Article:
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My first inclination would be to store detailed metadata externally and not fool with Exif because Exif metadata is hard to aggregate across multiple images.

What I mean is getting the descriptions of fifteen pictures at once does not have good tooling.

Instead I would be inclined to add a unique index to the file name of each picture and a separate document listing each picture by file name and description…maybe in a spreadsheet or even a text file.

Then it would be possible to search the descriptions quickly and use the file name to find the picture.

This avoids the limitations of Exif fields, makes it obvious that the pictures are described already, and makes searching easy…searching through the Exif of thousands of pictures will be clunky for most people.

A separate document can even be printed and human readable. It need only contain the relevant information.

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    \$\begingroup\$ Thanks for the suggestion, but separating the metadata from the image file is a non-starter for me. It's just too easy for the image to go one way and the metadata to go another. The next thing you know, cousin Bob has the image and no metadata, and grandchild Sue has a file containing information about images she has no way of tracking down. Problems like that are why metadata was added to image file formats in the first place. \$\endgroup\$ Dec 19, 2021 at 22:20
  • \$\begingroup\$ @KnowItAllWannabe If your cousin can, read print it out and put it in a three ring binder. But if your cousin can write a shell script over Exiftool (bash with carts piped into sed might be a good place to start), then you’ll be fine. \$\endgroup\$ Dec 19, 2021 at 23:17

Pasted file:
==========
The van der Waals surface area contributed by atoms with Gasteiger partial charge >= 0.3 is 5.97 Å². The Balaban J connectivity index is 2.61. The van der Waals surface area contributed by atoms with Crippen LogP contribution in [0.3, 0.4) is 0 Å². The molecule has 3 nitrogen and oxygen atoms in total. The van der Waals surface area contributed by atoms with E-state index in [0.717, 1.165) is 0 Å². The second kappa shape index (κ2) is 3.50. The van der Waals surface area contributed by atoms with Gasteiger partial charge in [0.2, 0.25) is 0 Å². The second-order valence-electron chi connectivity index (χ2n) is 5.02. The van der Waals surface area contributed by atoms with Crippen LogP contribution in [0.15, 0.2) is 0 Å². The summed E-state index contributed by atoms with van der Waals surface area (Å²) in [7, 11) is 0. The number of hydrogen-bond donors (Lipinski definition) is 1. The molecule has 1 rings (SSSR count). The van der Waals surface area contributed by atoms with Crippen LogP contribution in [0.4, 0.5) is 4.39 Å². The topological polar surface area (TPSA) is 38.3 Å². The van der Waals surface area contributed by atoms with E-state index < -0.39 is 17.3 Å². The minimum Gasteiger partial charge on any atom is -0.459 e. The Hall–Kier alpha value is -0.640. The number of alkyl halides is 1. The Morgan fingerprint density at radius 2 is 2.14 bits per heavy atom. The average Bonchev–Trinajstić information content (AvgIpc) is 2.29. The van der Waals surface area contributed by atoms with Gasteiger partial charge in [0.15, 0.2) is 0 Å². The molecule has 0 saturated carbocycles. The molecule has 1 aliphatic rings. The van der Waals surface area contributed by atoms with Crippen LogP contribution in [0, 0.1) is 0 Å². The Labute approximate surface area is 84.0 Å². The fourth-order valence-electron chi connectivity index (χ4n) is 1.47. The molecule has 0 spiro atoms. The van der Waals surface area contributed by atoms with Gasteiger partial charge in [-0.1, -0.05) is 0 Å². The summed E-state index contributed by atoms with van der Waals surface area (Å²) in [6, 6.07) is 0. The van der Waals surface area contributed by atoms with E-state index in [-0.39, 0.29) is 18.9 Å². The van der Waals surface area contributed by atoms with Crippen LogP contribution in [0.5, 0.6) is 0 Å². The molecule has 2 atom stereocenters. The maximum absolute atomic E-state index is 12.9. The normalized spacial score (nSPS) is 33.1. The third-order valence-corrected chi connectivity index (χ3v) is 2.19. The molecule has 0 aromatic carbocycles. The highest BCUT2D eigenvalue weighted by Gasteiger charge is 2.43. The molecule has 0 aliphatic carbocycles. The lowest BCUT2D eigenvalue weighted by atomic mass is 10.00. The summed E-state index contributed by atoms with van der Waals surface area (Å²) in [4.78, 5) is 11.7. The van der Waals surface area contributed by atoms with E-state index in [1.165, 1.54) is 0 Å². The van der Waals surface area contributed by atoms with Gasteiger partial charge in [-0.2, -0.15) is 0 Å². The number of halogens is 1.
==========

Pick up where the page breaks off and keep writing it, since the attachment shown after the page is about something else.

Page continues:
• \$\begingroup\$ @KnowItAllWannabe I smell an xy problem. \$\endgroup\$ Dec 19, 2021 at 23:20
  • \$\begingroup\$ My problem is that I want to store metadata about a scanned image in the image file such that it is likely to be viewable by people with different technical capabilities using a variety of different program over which I have no control. I assume that those people may propagate the image to other people via email or text message or who-knows-what, and I want the metadata to remain with the image (unless somebody or some program decides to expressly remove it). \$\endgroup\$ Dec 19, 2021 at 23:35
  • \$\begingroup\$ @KnowItAllWannabe Yep, that's an XY problem. The purpose is to share a description. \$\endgroup\$ Dec 20, 2021 at 3:38
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I agree with @StarGeek. Just let whatever program you use manage the behind-the-scenes metadata for you.

If you are directly writing to specific fields, pick one that works with whatever programs you use. Keeping multiple fields synchronized is a pain. Even if you are writing a program or script to keep the fields synchronized, you still have to pick one to propagate.

Which one to pick? It doesn't matter as long as it works with the program you use. So much better if you just let the program manage it for you. If you really can't decide, use XMP. If you think something else is better, use that instead.

Some basic information can be stored in folder and file names.

My problem is that I want to store metadata about a scanned image in the image file such that it is likely to be viewable by people with different technical capabilities using a variety of different program over which I have no control.

Just not going to happen with anything short of directly printing captions over images. Even then, you can't force people to read.

I assume that those people may propagate the image to other people via email or text message or who-knows-what, and I want the metadata to remain with the image (unless somebody or some program decides to expressly remove it).

Many image sharing programs/apps remove metadata, regardless of what the user wants. To prevent this from happening, you would need to maintain and share a centralized repository with known behavior when people download the photos.